These minimums can be kept either as vault cash or as reserves within The Fed, and the exact amount required varies—though the minimum generally sits around 10% of the total value of the bank’s checking accounts.
(In response to COVID-19, the Federal Reserve announced the elimination of this reserve, effective March 15, 2020. It has not yet been decided how long this change will be in effect.)
The federal funds rate is set by the FOMC, or Federal Open Market Committee , at a minimum of eight times per year—though the committee will meet more often than that if deemed necessary.
And although this rate doesn’t have a direct influence on the interest levels for loans taken out by consumers, it can work to change the dynamics of the economy as a whole through a kind of trickle-down effect.
Thus, the Fed often slashes rates as a response to turmoil in the market as an attempt to boost the economy. Lower rates may make it easier for businesses and individuals to take out loans and thus create more cash flow.
On the other hand, the Fed may raise interest rates when the economy is strong in order to keep borrowing in check, which can help prevent the kind of inflated market that can lead to crises like we saw in 2008.
The Fed’s rate changes have an impact across a broad swath of financial areas, from credit cards to mortgages to savings rates and even life insurance policies. The Fed’s rate change can affect individual consumers in specific ways.
The Prime Rate
The prime interest rate is the interest rate banks offer their most creditworthy customers when they’re looking to take out a line of credit or a loan.
While each bank is responsible for setting its own prime interest rate, many banks do choose to set theirs based in large part on the federal funds rate.
Generally, the rate is set approximately three percentage points higher than the federal funds rate—so, for example, with the rate currently at 0.25%, a bank’s prime interest rate might be 3.25%.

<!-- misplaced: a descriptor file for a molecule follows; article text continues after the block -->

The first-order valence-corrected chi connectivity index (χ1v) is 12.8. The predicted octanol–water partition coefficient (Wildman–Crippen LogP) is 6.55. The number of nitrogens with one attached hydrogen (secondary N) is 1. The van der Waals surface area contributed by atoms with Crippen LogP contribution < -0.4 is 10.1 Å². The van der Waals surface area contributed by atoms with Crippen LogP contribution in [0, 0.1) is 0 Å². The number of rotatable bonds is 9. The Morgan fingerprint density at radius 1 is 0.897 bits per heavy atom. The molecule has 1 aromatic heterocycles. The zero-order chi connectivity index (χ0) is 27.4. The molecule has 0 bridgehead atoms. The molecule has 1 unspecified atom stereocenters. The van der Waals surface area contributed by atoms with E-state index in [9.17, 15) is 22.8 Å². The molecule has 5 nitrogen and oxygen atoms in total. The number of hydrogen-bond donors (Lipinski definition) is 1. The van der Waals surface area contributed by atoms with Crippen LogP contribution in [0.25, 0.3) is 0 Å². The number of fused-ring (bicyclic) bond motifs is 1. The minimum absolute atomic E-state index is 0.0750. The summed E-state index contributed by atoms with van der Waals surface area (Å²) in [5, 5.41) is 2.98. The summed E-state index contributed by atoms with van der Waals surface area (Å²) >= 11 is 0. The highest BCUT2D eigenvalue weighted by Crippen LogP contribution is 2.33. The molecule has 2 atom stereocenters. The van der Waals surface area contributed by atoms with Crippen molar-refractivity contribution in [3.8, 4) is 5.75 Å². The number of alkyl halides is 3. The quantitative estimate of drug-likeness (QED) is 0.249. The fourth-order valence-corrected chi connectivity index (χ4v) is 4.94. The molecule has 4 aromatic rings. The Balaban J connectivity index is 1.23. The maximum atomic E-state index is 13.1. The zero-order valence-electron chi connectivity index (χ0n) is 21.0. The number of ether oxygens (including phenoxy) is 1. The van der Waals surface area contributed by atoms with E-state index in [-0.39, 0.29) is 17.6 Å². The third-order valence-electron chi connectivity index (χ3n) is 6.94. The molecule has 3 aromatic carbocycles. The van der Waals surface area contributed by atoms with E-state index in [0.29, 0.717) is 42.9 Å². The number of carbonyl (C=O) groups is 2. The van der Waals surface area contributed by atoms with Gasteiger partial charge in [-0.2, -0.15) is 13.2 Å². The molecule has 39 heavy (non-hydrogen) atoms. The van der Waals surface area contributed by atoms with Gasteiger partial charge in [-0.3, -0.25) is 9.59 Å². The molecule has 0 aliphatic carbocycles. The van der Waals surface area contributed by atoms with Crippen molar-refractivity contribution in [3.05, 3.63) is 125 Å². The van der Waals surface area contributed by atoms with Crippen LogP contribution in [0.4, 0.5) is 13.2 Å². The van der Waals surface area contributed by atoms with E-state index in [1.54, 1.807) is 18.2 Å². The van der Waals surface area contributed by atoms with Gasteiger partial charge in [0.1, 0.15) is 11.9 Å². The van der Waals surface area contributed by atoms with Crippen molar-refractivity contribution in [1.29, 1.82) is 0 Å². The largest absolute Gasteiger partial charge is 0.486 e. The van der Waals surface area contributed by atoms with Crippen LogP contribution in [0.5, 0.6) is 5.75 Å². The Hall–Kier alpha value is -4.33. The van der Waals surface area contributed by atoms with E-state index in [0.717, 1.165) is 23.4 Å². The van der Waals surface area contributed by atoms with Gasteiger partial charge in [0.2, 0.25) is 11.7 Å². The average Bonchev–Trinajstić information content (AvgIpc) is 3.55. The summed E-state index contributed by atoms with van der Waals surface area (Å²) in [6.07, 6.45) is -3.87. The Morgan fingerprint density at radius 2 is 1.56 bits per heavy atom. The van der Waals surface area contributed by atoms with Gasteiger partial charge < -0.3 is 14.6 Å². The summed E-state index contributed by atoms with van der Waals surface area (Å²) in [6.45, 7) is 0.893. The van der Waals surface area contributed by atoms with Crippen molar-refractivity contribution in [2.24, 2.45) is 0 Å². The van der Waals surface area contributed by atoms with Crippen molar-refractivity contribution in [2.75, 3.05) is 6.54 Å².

Even for consumers who don’t have excellent credit, the prime interest rate is an important figure. It’s the baseline from which all of a bank’s loan tiers are calculated.
That goes for a wide range of financial products, including mortgages, credit cards, automobile loans, and personal loans. It can also have an effect on existing lines of credit that have variable interest rates.
Savings Accounts and Certificates of Deposit
Interest rates bend both ways. Although a federal rate cut may mean a consumer enjoys lower interest rates when borrowing, it also means the interest rates earned through savings, certificates of deposit (CDs) and other interest-bearing accounts will drop.
This decrease in interest earnings is no reason to pull out of a savings plan entirely in most cases, because it is important to maintain an emergency fund.
But it could be a good opportunity to use any excess funds to pay off existing debts while interest rates might be lower than usual.
The Stock Market
While the federal funds rate has no direct impact on the stock market, it can have the same kind of ripple effect that is felt in other areas of the US financial system.
Generally, lower rates make the market more attractive to investors, since lower interest rates mean they may have more capital to allocate.
Plus, consumers spending more may mean good performance (and thus higher earnings) for the companies issuing shares of stock.
On the other hand, an increased rate tends to lead to a slight downturn in the market, for all the same reasons listed above—but in reverse.